Saturday, September 3, 2016

Geography 101

It's so interesting to be here in the Faroes, realizing this is what hundreds of thousands of years of waves and rain can do to a landscape. And this summer I learned that stretching from Canada to Texas used to be an ocean. It's humbling to realize just how insignificant we really are in the scope of things.

Wednesday, April 27, 2016


When I was a child, I spent many of my summers in Iceland, and much of the time during those summers at my amma and afi's house in Keflavík, on Suðurgata. My mother never identified with that house much, since her parents bought it after she married my dad and moved to the States. Instead, in her mind her childhood home is on Solvallagata.

Still, when her parents died, they willed the house to all four of their kids, my mother included. Parents do this often in wills, think somehow that one house can be split between four people, but that never works in reality. In this case, it is even less practical, because my mother's brother actually lives in the house. And he was able to arrange it so that his other siblings ceded their parts to him. So now he claims 3/4 of the house.

My mom has had her 1/4 for years now, and has even helped pay for repairs, etc. But she has never taken any advantage of it, well, except in 2006, when we had Palmer's baptism party in that house.

Last night, Palmer was asking me why we aren't going to Iceland this summer. I told him it is because we don't have anywhere to stay. I'm not going to beg my cousins to let me sleep on their couch again like I did in January, especially not with my son along as well. And I'm not going to get a hotel room in a place I once considered home.

So instead I plan to take my son to an Icelandic camp in Gimli, Manitoba. They will teach him some Icelandic, and I told him it would make things easier for when he does get to see his Icelandic cousins. But when or how or if that will ever happen, I have no idea. I am not planning on anything.

Tuesday, February 2, 2016

Moveable feast

Iceland has gotten progressively more international and diverse in its food selection over the years, and this trip, it was particularly noticeable. The first two nights I was in town, I stayed with my relative Þórdís in Keflavík, and the first night, I brought home Thai food from my favorite restaurant in Keflavík, named, not surprisingly, Thai Keflavík. The following night she brought home one of her favorite dishes, a ready-made Chinese duck with mooshoo pancakes that I think she got at Nétto. I then migrated over to my friend Sigrún's house in Reykjavík, where she was kind enough to have made a full Icelandic leg of lamb dinner for me, along with these amazing rolls she learned how to bake in England. The next night Sigrún and I went out to Serrento's for dinner, which we both thought was going to be Italian pasta but it turned out to be Mexican food, I had a quesadilla. But it was back to Asia for dinner on Tuesday, first having Sushi in Kópavogur with my relative Bryndís, followed by more sushi at Sushi Samba with my friends Gísli and Örnólfur. And my last night in Iceland, over at Bryndis brother, Leifur, in Keflavík, we had a wonderful creamy chicken soup with peppers that counts as modern Icelandic cuisine I think, at least it was something his wife regularly served at special occasions like baptisms and confirmations.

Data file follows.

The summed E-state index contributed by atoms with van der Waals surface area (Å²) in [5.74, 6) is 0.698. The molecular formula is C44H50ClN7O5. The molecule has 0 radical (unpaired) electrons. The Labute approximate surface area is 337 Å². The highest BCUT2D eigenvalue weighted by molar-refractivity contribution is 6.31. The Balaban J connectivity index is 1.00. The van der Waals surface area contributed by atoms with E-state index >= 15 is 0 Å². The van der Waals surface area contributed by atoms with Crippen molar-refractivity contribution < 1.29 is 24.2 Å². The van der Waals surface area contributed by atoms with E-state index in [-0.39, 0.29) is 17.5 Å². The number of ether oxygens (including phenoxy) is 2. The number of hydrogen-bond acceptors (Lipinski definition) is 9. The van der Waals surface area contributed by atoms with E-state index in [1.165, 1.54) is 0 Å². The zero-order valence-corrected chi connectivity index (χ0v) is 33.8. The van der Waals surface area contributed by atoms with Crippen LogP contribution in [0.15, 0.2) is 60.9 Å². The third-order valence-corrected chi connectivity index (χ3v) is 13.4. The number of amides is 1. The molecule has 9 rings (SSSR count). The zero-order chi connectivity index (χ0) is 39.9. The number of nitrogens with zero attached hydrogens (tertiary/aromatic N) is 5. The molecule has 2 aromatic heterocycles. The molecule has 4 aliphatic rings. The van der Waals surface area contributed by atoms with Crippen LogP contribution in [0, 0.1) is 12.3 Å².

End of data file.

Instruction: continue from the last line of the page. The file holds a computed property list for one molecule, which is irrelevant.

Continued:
Mid-day meals were a lot more traditionally Icelandic. I had kjötsuppa for lunch twice, both my first full day in Iceland and my last day, and I had a 3pm coffee with cakes and that creamy asparagus ham and cheese dish both on Sunday and on Tuesday, once with my cousins in Sandgerði and the second time with my mom's cousin in Reykjavík. Monday lunch was "rettir dagsins" at HÍ, a wonderful fish dish, ýsa with salad. Wednesday I also ate at HÍ, but I didn't get rettir dagsins since it was tuna in pasta (yuck), but I must say I don't remember what I did get, I was too distracted by all the rigmarole around me. Tuesday lunch was at that great restaurant next to the Saga Museum down by the harbor, I very much recommend it, Mattur og Drykkur it is called. They only serve traditional Icelandic food, but with a modern twist. I had the fiskibollur, very good. And Thursday, although I had already had the lamb soup for lunch at Víkingaheimar (which is incredibly good, super food really, good for what ails ya), I went ahead and got a hotdog also. Because what is a trip to Iceland without einn með öllu.  

I like the emergence of a varied Icelandic pallet, a bit of this, a bit of that. A splash of South American spices never hurt anything, but I must say, if I am going to have sushi in Iceland, I don't want it to have mayonnaise on it. The fresh raw fish is just way too good.